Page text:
Map 1: Lijiang Tower (Control) The first map of the day was Lijiang Tower. As expected, Carpe had himself a night making plays on Widowmaker. Coming out of the gate, South Korea flexed the strength of their dominant roster as Finland struggled to keep up with the damage output crushing them on the point. The hope in Finland’s quad-tank comp was having more survivability with larger health bars per target. However, South Korea stuck with the basic 2-2-2 formation to remind everyone why it has dominated the meta for so long. Libero bombarded Finland’s tanks with rockets and Carpe combined with Fate’s Wrecking Ball pile-driver ability for some support skeet-shooting. Lijiang: Night Market was captured by South Korea with ease.

At Lijiang: Control Center, Finland found a lot more success with just a slight tweak in their team comp. Linkzyr stayed on Zarya to support Fragi’s Reinhardt and zappis’ D.VA, but Taimou would give even more healing output by switching to Brigitte in this second round. Things were looking great for Finland as they captured the point first and were able to keep South Korea at bay all the way to 99% capture progress. Unfortunately, Finland would drop the point due to one big push where South Korea threw most of their ultimate abilities at them. And Finland would not get another chance to finish that 1%. 0-1 South Korea.

Map 2: King’s Row (Hybrid) The next map of the match was King’s Row. Right off the bat, Finland cleared point A on attack utilizing a 3-3 tank/support comp to force South Korea off of the high ground and into a massive melee brawl, where Fragi’s Reinhardt and Big Goose’s Lucio led the charge. Finland unlocked the payload with an impressive 5:30 left in the time bank to work with.

The payload steadily navigated through the narrow alleyways as Finland fought off South Korea’s array of new heroes thrown into the mix, like Carpe’s Doomfist and Fate’s Wrecking Ball. As the payload drew closer to point B, Finland started feeling the effects of South Korea’s advantageous spawn point, but they powered through with just over 4 minutes left on the final stretch.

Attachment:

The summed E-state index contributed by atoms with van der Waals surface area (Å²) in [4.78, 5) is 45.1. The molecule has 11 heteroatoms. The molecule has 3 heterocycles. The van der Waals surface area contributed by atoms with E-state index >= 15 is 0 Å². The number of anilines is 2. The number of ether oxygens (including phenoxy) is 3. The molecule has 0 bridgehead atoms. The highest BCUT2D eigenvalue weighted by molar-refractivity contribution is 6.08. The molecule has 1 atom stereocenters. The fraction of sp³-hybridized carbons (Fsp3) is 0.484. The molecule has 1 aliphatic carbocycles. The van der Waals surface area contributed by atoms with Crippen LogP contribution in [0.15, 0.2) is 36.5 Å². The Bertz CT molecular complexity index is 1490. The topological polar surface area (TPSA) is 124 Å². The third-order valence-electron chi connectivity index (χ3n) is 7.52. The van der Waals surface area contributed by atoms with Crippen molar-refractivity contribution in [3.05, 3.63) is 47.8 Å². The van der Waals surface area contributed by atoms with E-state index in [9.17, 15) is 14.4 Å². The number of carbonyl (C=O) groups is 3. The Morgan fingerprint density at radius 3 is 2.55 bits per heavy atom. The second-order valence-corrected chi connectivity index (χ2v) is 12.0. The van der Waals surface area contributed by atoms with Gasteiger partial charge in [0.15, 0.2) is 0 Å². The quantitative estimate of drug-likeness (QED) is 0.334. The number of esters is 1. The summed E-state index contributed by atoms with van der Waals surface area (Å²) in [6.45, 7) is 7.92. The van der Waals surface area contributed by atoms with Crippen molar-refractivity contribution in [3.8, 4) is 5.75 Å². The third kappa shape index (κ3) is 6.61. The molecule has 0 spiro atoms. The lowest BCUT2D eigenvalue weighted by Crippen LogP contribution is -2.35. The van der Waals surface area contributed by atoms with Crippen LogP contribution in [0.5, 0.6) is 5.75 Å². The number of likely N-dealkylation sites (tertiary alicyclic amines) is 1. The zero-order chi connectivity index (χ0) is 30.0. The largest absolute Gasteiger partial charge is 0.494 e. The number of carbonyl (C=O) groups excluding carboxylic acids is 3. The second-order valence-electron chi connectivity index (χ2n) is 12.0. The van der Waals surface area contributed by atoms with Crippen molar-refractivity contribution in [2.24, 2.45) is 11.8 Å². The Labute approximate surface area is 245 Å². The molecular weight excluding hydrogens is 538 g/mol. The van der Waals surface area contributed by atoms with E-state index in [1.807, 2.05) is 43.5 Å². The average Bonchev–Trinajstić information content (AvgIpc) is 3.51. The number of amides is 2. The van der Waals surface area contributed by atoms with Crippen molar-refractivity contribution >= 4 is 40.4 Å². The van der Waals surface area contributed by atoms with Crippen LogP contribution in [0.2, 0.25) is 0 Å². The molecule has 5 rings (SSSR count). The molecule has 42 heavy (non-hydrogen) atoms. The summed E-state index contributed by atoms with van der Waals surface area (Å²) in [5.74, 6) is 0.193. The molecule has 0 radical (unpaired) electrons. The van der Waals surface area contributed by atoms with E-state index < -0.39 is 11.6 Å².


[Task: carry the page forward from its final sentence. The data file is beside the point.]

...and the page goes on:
Once inside the factory, Linkzyr’s Zarya really started to shine, lobbing lethal energy barrages to disrupt Carpe’s Widowmaker. Unfortunately, South Korea would halt the early-game momentum of Finland’s push and force some hero swaps for the next attack. Finland came back into the mix, now with only 2 minutes left, sporting a normal 2-2-2 DPS/tank/support comp. Linkzyr switched to Hanzo, Taimou moved to Widowmaker, and BigGoose on Mercy to pocket Fragi’s Winston.

Thanks to JJonak’s heroic transcendence ults, South Korea held the defensive advantage to ward off Finland from completing the final point.

South Korea’s attack was led by Libero’s tactical Genji play, poking and prodding Finland’s unique Zarya/Reinhardt defense until the rest of the attacking team was able to come in for the clean sweep. Carpe (Hanzo) and Libero would continue to roll forward until Finland retaliated, as Linkzyr flexed onto the Brigitte, leaving Taimou the solo DPS hero with some excellent Widowmaker plays. South Korea would finish escorting the payload to Point B, but not before overtime started to tick.

Riding behind the aggressive tank line of zappis’ D.VA and Fragi’s Winston, Finland boxed out South Korea from making it halfway down the final stretch and tying up the series.

Map 3: Temple of Anubis (Assault) After halftime, both teams met on Temple of Anubis with South Korea starting on attack. Oddly enough, Finland chose to run a basic dive comp on their initial defense. However, South Korea showed why they’re one of the best dive teams in the tournament, opting for a slow, methodical push against Finland’s squishy targets.

Carpe would flex onto McCree to help run a faster push onto Point B and it looked like Finland were simply not ready for the sudden change in tempo. Meko on D.VA and Libero on Genji worked to fend off Finland’s desperate defensive swaps to more close combat heroes, but it was too late. South Korea finished their assault attack with 5:35 left in the bank.

Finland would run the same dive comp, but would meet a more map-standard defense unit from South Korea. Libero would bombard the attacking team on Junkrat and Fate would hide his supports behind the Orisa shield on the high ground, leaving Carpe plenty of room in the backline to set up some highlight snipes. Unable to crack the stout South Korea defense, Finland’s attack stopped dead in its tracks. Easy win for South Korea on Anubis. 1-2 South Korea.

Map 4: Rialto (Escort) For Map 4, Finland chose Rialto, hoping to take advantage of the many cramped chokepoints for heroes like Pharah, Reinhardt, and Wrecking Ball. Finland ran these three heroes initially until they found success with Taimou on Sombra and zappis back on D.VA.

South Korea looked great on defense once again, almost earning a full-hold against Finland’s sporadic attack pattern. It took the combined effort of Shaz’ Coalescence and Taimou’s flanking to clear out point A for Finland to advance.